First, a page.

For Pope Benedict, the ‘educational emergency’ is not solely a crisis in Catholic education. It is a crisis in the culture of education with consequent grave consequences for Catholic education – and indeed for catechesis. At the core of this ‘emergency’ is the dominant understanding of truth as relative: there is no truth apart from the fact that there is no truth! While it is important to assist students to develop knowledge and understanding, teachers are conduits leading towards the inherited traditions which, in turn, make demands of the student in terms of application. We teach by setting out key ideas but with the insistence that students refer, as appropriate, to primary sources: as St Augustine said in De Magistro (On the Teacher), ‘Who is so foolishly curious that he would send his son to school in order to learn what the teacher thinks?’ –  a motif which should be carved into the entrance of every Catholic school, college and university!

Pope Benedict has rightly targeted, without mentioning it by name, this way of thinking which remains common in many educational institutions. We do our pupils and parents a disservice if we diminish the ‘chain of memory’…

The recent address (February 13, 2017) by Pope Francis to the Congregation for Catholic Education develops the lines sketched out by Pope Benedict. Pope Francis has picked up on the tension between unity and diversity but frames it in the context of dialogue. He introduces a phrase ‘grammar of dialogue’ alongside a succinct definition of unity in diversity for educators:

‘Dialogue, in fact, educates when a person relates with respect, esteem, sincerity in listening and expresses himself with authenticity, without obfuscating or mitigating his identity nourished by evangelical inspiration.’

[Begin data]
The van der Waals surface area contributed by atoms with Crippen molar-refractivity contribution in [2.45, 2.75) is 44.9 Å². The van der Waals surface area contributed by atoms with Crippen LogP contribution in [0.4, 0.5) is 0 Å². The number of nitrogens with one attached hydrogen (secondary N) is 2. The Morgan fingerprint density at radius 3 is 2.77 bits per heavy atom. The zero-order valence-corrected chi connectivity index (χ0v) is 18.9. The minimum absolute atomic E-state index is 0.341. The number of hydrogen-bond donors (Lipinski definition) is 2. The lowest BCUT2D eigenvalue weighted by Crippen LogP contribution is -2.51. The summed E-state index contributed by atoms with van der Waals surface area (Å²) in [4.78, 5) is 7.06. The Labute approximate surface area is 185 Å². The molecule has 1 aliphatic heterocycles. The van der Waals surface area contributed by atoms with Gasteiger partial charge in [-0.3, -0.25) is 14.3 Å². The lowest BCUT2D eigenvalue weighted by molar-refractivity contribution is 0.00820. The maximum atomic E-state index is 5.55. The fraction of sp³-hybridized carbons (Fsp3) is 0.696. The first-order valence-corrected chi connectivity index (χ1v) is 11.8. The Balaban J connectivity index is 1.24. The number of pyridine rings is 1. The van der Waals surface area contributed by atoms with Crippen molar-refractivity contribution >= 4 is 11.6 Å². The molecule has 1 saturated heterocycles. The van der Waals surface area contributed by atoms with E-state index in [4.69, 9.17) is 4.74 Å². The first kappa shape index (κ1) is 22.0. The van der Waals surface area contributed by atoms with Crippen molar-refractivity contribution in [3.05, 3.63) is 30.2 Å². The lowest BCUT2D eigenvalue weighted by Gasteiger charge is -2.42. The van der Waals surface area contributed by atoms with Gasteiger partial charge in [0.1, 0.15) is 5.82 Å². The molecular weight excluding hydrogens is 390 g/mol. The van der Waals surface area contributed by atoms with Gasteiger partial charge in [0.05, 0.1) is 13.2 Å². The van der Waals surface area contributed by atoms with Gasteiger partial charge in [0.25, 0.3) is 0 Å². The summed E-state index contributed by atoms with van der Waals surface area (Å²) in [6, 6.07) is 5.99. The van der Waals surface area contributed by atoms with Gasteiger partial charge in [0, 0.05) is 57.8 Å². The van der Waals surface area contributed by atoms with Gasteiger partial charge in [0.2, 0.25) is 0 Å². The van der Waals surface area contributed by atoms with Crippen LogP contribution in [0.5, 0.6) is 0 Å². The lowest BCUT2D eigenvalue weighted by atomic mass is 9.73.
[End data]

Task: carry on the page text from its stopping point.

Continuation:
It is the role of the Catholic teacher and, by extension, all agencies dedicated to Catholic education, to develop ways in which this dialogue can take place in the secular word. To do this, we would benefit from taking some time to reflect on recent developments in Catholic thinking on education. Only then can we give expression to a desired ‘authenticity’.

Contemporary Developments in Catholic Education

 Contemporary teaching on Catholic education is developed from Gravissimum Educationis (Vatican II’s Declaration on Christian Education) and the subsequent body of teaching issued by the Congregation for Catholic Education. However, in the spirit of the ‘hermeneutic of continuity’, we acknowledge that Gravissimum Educationis is itself rooted in previous Magisterial teaching, notably the Encyclical Divini Illius Magistri, by Pope Pius XI in 1929.